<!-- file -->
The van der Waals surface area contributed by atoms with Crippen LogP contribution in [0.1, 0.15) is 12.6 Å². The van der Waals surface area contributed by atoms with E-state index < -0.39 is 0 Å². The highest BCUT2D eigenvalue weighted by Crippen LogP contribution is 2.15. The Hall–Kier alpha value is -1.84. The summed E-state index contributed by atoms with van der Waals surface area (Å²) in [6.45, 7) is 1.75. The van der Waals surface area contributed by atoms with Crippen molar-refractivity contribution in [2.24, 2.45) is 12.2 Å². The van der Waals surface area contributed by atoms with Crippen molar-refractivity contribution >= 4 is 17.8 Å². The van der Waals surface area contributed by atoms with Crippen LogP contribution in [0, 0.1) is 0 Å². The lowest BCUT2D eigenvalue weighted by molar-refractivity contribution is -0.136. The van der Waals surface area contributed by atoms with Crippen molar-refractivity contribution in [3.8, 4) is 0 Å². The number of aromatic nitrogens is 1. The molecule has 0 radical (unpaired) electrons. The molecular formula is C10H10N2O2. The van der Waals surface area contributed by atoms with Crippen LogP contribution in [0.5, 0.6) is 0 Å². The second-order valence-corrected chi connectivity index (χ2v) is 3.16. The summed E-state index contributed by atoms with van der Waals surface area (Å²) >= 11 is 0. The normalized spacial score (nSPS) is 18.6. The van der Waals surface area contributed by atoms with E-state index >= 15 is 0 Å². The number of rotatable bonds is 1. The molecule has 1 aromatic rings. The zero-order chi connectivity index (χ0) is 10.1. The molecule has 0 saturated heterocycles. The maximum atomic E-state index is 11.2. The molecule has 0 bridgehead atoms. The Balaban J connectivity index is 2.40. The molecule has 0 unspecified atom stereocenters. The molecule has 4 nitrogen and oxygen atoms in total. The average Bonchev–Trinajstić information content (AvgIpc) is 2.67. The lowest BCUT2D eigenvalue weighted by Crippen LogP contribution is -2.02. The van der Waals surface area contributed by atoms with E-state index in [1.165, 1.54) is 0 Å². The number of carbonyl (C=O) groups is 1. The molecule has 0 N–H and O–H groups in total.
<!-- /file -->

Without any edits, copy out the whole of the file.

The van der Waals surface area contributed by atoms with Crippen LogP contribution in [0.1, 0.15) is 12.6 Å². The van der Waals surface area contributed by atoms with E-state index < -0.39 is 0 Å². The highest BCUT2D eigenvalue weighted by Crippen LogP contribution is 2.15. The Hall–Kier alpha value is -1.84. The summed E-state index contributed by atoms with van der Waals surface area (Å²) in [6.45, 7) is 1.75. The van der Waals surface area contributed by atoms with Crippen molar-refractivity contribution in [2.24, 2.45) is 12.2 Å². The van der Waals surface area contributed by atoms with Crippen molar-refractivity contribution >= 4 is 17.8 Å². The van der Waals surface area contributed by atoms with Crippen LogP contribution in [0, 0.1) is 0 Å². The lowest BCUT2D eigenvalue weighted by molar-refractivity contribution is -0.136. The van der Waals surface area contributed by atoms with Crippen molar-refractivity contribution in [3.8, 4) is 0 Å². The number of aromatic nitrogens is 1. The molecule has 0 radical (unpaired) electrons. The molecular formula is C10H10N2O2. The van der Waals surface area contributed by atoms with Crippen LogP contribution in [0.5, 0.6) is 0 Å². The second-order valence-corrected chi connectivity index (χ2v) is 3.16. The summed E-state index contributed by atoms with van der Waals surface area (Å²) >= 11 is 0. The normalized spacial score (nSPS) is 18.6. The van der Waals surface area contributed by atoms with E-state index >= 15 is 0 Å². The number of rotatable bonds is 1. The molecule has 1 aromatic rings. The zero-order chi connectivity index (χ0) is 10.1. The molecule has 0 saturated heterocycles. The maximum atomic E-state index is 11.2. The molecule has 0 bridgehead atoms. The Balaban J connectivity index is 2.40. The molecule has 0 unspecified atom stereocenters. The molecule has 4 nitrogen and oxygen atoms in total. The average Bonchev–Trinajstić information content (AvgIpc) is 2.67. The lowest BCUT2D eigenvalue weighted by Crippen LogP contribution is -2.02. The van der Waals surface area contributed by atoms with E-state index in [1.165, 1.54) is 0 Å². The number of carbonyl (C=O) groups is 1. The molecule has 0 N–H and O–H groups in total.